However, the protection afforded to trademarks on the Supplemental Register is not absolute. Even though these trademarks are not subject to opposition proceedings, they can still be cancelled after registration. This could occur if a party believes that the trademark infringes on their existing rights, or if it’s determined that the trademark has become generic or deceptive. This cancellation provision acts as a safeguard, ensuring that the Supplemental Register does not become a shield for trademarks that should not be granted any form of protection.
In sum, while trademarks seeking registration on the Supplemental Register bypass the opposition stage, they can still be challenged and potentially cancelled post-registration, reflecting the distinct and limited rights conferred to trademarks on this Register.
Trademark Cancellation Due to Likelihood of Confusion
The cancellation of a trademark registration on the Principal Register that has been registered for less than five years commonly hinges on Section 2(d) of the Lanham Act. This provision concerns the likelihood of confusion between the mark in question and a prior mark. Likelihood of confusion is determined by several factors, most notably the thirteen factors established in the seminal case In re E. I. du Pont de Nemours & Co., often referred to as the DuPont factors.
The DuPont factors provide a comprehensive framework to guide the determination of likelihood of confusion. While they cover a broad range of considerations, not all factors are applicable or given equal weight in every case. Their relevance and importance vary depending on the specific facts at hand.
The first factor, and often seen as the most critical, is the similarity or dissimilarity of the trademarks in their entireties as to appearance, sound, connotation, and commercial impression. This factor assesses how similar the two trademarks are to each other and whether an ordinary consumer would be likely to confuse them.
The second factor is the similarity or dissimilarity and nature of the goods or services described in an application or registration or in connection with which a prior trademark is in use. It’s not necessary for the goods or services to be identical. Rather, they need to be related in some manner, or the conditions surrounding their marketing be such that they could be encountered by the same purchasers under circumstances that could give rise to a belief that the goods come from the same source.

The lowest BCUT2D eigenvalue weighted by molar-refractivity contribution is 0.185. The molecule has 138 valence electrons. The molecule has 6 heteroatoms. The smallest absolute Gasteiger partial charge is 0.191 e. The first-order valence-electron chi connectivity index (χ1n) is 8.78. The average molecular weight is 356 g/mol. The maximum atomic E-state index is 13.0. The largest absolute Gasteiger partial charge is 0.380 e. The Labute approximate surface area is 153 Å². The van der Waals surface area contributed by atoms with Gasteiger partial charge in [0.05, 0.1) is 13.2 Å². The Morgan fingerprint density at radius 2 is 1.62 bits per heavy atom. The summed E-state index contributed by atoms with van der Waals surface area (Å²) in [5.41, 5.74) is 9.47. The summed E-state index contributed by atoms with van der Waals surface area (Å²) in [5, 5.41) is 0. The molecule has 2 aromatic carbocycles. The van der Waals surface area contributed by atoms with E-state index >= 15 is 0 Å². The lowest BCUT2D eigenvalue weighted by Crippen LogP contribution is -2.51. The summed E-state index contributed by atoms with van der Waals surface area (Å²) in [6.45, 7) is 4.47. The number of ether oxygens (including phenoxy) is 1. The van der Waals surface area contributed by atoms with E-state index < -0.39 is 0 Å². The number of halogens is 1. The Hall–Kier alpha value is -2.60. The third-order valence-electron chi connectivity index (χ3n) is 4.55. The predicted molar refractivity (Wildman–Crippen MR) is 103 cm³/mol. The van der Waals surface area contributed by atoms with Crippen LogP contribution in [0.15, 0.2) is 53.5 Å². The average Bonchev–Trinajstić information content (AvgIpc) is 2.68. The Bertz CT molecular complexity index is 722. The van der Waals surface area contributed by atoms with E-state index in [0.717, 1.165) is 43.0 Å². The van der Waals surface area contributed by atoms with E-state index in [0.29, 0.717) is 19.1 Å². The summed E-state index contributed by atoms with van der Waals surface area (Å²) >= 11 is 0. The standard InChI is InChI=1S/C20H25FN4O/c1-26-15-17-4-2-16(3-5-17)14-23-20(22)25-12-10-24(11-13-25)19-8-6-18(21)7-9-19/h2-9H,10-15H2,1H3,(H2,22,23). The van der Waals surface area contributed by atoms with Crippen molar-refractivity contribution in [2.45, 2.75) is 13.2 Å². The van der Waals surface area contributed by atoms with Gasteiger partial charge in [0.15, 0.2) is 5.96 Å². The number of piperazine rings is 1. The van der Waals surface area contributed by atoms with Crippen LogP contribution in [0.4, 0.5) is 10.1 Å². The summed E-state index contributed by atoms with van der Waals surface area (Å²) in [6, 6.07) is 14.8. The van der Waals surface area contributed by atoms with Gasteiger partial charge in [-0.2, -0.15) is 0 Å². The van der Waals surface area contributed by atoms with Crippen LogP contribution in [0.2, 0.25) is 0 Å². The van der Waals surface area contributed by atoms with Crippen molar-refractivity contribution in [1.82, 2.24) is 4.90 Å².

Subsequent factors include the similarity of established trade channels, the conditions under which and buyers to whom sales are made, the fame of the prior mark, the number and nature of similar trademarks in use on similar goods, and the nature and extent of any actual confusion, among others.
The remaining DuPont factors delve into more specific circumstances, such as the concurrent use of trademarks without evidence of actual confusion, the right to exclude others from using marks, the extent of potential confusion, and any other established fact probative of the effect of use.
These thirteen factors act as a roadmap for determining the likelihood of confusion under Section 2(d), and thereby provide a basis for the cancellation of a trademark registration. However, the analysis is always fact-specific, and the weight and relevance of each factor will vary depending on the particulars of each case.
Trademark Cancellation Due To Non-Use Or Abandonment
Non-use or abandonment is indeed one of the most common grounds for cancelling a trademark before the TTAB of the USPTO. This claim is based on the premise that trademark rights are maintained through continuous and consistent use of the trademark in commerce. If a trademark is not used for an extended period, or if actions are taken that signify an intent to abandon the trademark, it can be vulnerable to cancellation.
Non-use or abandonment is typically characterized by two primary elements: non-use of the trademark in commerce and an intent not to resume its use. The Lanham Act specifically considers a trademark abandoned when its use has been discontinued with intent not to resume such use, and intent not to resume may be inferred from circumstances.
Non-use for three consecutive years constitutes prima facie evidence of abandonment, meaning that it creates a presumption of abandonment that the registrant must then rebut. However, this does not mean that non-use for a period of less than three years cannot constitute abandonment. If a petitioner can convincingly demonstrate that the registrant has no intention to resume use of the trademark, abandonment may be found even with less than three years of non-use.
As a petitioner, proving non-use or abandonment requires providing convincing evidence that demonstrates a clear period of non-use and an intent on the part of the registrant not to resume use of the trademark. This could include showing that the trademark owner stopped producing the product or service associated with the trademark, discontinued advertising or promotional activities related to the trademark, or took other actions that indicate a clear intention to abandon the trademark.
It’s important to note that abandonment is not always a straightforward issue. The registrant may counter the claim of abandonment by showing valid reasons for the non-use, such as temporary interruptions for business reasons or circumstances beyond the owner’s control. They could also demonstrate plans to resume use in the near future, which could serve as evidence against the claim of intent to abandon.
To prevail in a cancellation proceeding based on non-use or abandonment, the petitioner must persuasively demonstrate both elements of abandonment: non-use and intent not to resume use. Each case is unique and fact-specific, requiring a detailed examination of the evidence and circumstances surrounding the alleged abandonment.